Current rehabilitation updates in managing facial and neck scar hypertrophy

Jonathan Niszczak MS OTR/L 1,2, Michael A Serghiou, OTR, MBA 2

1 Temple University Burn Center, Philadelphia, PA USA
2 Bio Med Sciences, Inc. Allentown, PA USA

Introduction: The management of burn scar hypertrophy involving the face and neck often poses a unique challenge for burn rehabilitation specialists.  New, advanced burn rehabilitation materials have emerged that aid in achieving good functional and cosmetic outcomes while providing for precision fitting, comfort and a higher degree of acceptance.

Methods: A review of the existing burn rehabilitation specific literature was conducted to determine the preferred materials and techniques currently utilized by therapists to manage face and neck scars.  New technologies and materials are reviewed and compared to the most commonly utilized methodologies in managing facial and neck scars.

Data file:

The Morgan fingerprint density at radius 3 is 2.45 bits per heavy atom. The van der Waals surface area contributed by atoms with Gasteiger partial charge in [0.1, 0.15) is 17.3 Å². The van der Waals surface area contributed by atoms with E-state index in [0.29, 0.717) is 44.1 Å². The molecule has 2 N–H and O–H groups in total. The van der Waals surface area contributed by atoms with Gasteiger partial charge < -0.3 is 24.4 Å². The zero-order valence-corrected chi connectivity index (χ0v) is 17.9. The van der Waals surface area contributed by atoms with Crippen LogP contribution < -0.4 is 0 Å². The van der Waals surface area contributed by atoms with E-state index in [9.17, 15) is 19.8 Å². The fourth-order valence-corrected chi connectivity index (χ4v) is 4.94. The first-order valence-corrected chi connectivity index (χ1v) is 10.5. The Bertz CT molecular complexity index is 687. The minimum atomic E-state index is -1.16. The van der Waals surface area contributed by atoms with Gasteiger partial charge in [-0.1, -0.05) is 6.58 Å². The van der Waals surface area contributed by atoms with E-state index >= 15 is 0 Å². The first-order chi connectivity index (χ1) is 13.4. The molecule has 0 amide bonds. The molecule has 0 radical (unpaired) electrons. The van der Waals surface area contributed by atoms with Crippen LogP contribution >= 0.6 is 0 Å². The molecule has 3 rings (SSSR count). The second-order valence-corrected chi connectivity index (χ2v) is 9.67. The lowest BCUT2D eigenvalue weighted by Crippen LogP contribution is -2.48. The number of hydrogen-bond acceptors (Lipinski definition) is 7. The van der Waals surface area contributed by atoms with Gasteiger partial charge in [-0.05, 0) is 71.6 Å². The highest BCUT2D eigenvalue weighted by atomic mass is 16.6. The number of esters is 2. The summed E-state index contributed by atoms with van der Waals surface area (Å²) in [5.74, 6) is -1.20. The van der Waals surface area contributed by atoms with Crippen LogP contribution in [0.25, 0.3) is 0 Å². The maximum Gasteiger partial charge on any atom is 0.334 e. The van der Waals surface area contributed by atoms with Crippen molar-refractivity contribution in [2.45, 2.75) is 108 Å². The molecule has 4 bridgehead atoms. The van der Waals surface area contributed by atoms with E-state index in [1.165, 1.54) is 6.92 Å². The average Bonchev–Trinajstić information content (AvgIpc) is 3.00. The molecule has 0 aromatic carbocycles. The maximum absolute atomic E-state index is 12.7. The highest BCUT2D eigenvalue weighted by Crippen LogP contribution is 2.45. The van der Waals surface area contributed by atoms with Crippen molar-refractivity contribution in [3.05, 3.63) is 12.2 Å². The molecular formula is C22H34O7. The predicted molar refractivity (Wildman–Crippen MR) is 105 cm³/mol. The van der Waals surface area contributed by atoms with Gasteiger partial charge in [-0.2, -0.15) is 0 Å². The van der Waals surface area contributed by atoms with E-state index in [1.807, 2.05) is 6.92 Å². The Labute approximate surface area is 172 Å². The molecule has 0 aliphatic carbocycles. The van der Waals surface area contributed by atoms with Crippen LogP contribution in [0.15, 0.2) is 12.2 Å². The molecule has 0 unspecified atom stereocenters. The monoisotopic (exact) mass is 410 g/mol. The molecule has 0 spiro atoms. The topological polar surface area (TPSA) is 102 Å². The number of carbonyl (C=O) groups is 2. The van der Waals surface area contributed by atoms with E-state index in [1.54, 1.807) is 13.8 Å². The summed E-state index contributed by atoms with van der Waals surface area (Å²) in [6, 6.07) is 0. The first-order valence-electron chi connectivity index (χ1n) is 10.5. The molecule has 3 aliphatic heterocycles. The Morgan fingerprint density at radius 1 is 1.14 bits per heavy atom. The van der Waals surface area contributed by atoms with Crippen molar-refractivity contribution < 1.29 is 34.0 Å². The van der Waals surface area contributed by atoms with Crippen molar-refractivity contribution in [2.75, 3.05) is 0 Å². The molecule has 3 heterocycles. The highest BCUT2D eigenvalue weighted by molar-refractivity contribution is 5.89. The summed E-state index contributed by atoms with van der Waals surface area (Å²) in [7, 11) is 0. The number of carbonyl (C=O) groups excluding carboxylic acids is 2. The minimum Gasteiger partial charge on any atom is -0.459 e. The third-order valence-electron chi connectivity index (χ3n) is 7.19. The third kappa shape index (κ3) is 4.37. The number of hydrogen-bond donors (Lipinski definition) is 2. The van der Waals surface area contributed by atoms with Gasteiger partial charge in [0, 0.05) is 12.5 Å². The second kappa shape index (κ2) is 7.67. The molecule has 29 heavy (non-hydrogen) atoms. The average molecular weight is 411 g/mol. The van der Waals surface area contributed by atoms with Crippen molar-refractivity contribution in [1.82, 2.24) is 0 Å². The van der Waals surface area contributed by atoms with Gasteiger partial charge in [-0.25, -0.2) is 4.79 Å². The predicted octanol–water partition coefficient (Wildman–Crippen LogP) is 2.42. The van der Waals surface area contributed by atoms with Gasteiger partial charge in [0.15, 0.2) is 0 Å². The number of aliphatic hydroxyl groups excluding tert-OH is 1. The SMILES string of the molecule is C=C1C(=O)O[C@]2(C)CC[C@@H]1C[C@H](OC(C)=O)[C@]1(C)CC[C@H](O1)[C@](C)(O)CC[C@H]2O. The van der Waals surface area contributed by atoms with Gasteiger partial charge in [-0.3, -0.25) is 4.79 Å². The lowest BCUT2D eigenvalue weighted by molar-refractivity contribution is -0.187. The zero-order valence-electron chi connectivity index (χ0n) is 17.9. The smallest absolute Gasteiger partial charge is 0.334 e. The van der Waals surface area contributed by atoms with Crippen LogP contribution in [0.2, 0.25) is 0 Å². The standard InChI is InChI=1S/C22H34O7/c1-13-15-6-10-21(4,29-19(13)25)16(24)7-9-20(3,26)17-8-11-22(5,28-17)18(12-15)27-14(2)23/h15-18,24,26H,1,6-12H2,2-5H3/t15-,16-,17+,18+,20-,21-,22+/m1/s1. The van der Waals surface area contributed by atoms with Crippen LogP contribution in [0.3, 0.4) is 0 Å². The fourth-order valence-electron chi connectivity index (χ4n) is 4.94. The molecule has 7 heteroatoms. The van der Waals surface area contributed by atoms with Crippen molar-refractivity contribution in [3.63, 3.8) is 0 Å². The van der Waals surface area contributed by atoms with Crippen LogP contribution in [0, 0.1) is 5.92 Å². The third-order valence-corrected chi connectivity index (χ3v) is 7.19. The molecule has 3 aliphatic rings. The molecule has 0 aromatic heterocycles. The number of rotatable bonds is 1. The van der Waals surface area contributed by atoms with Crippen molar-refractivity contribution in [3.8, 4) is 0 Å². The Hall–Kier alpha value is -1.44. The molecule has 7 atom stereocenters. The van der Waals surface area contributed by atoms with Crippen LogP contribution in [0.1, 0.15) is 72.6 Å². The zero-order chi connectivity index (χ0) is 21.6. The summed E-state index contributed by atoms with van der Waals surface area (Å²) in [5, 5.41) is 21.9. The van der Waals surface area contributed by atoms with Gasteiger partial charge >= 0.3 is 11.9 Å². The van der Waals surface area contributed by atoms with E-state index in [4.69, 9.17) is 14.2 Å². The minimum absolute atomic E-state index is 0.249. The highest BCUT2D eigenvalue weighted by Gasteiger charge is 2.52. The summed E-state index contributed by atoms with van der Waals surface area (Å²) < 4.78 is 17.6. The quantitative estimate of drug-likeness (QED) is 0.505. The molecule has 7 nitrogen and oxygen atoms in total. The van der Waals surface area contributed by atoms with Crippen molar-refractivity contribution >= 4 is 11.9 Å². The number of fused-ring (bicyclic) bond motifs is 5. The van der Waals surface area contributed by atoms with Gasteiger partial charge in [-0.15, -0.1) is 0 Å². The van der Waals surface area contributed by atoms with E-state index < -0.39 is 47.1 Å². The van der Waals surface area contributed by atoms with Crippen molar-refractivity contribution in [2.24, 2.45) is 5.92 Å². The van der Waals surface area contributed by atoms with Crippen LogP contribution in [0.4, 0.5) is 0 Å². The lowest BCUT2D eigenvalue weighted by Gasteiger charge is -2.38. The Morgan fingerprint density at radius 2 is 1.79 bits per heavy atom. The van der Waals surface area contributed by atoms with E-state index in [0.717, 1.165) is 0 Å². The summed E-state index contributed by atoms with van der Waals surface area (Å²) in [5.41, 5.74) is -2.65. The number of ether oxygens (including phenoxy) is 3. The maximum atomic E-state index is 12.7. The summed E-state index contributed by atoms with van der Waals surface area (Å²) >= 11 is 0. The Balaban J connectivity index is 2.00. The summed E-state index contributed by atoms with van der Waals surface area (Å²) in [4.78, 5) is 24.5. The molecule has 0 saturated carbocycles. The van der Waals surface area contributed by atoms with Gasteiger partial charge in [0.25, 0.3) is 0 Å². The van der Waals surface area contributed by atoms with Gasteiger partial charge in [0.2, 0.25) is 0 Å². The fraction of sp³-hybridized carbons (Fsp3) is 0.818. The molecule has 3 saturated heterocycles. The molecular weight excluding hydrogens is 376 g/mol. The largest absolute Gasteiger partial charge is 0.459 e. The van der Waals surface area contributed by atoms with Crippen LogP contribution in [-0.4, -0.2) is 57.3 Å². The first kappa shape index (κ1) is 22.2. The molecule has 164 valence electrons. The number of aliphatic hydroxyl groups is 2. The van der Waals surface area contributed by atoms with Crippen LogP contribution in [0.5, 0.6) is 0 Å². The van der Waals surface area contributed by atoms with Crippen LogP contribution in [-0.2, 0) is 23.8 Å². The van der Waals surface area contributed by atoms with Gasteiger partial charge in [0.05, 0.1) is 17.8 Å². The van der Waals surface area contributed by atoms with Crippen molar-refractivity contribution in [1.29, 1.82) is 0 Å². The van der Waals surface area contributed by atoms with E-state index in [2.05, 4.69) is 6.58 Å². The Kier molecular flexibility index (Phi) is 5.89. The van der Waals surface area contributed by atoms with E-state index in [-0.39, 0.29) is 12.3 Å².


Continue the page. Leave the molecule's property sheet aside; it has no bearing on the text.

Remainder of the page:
Results: Clinical evidence supports the use of advanced thermoplastic materials.  In particular, silicone bonded thermoplastics, fabrics and foam have shown significant advantages over traditional materials and have demonstrated positive clinical outcomes.  Critical factors supporting the use of these materials include: a) improved scar aesthetics via increased scar hydration, pliability and decreased scar height, b) improved contact and drape, c) evidence of decreased scar tissue perfusion with wear, d) sustained decreased perfusion effect upon removal for up to 45 minutes, e) better patient acceptance.

Discussion: Engineered silicone (fabrics, foam, thermoplastics) materials have improved current practice outcomes for burn rehabilitation specialists.  The use of these materials has shown to support patient compliance and has also improved the design and methodology of traditional face and neck appliances.  It is imperative that utilization of these materials be implemented early in the scar management interventions to support long lasting functional outcomes and improve patient quality of life. – 250 Word Limit

Key Words

Rehab; Scar Management; Allied Health


Temple University Hospital Philadelphia, PA  & Bio Med Sciences Inc. Allentown, PA

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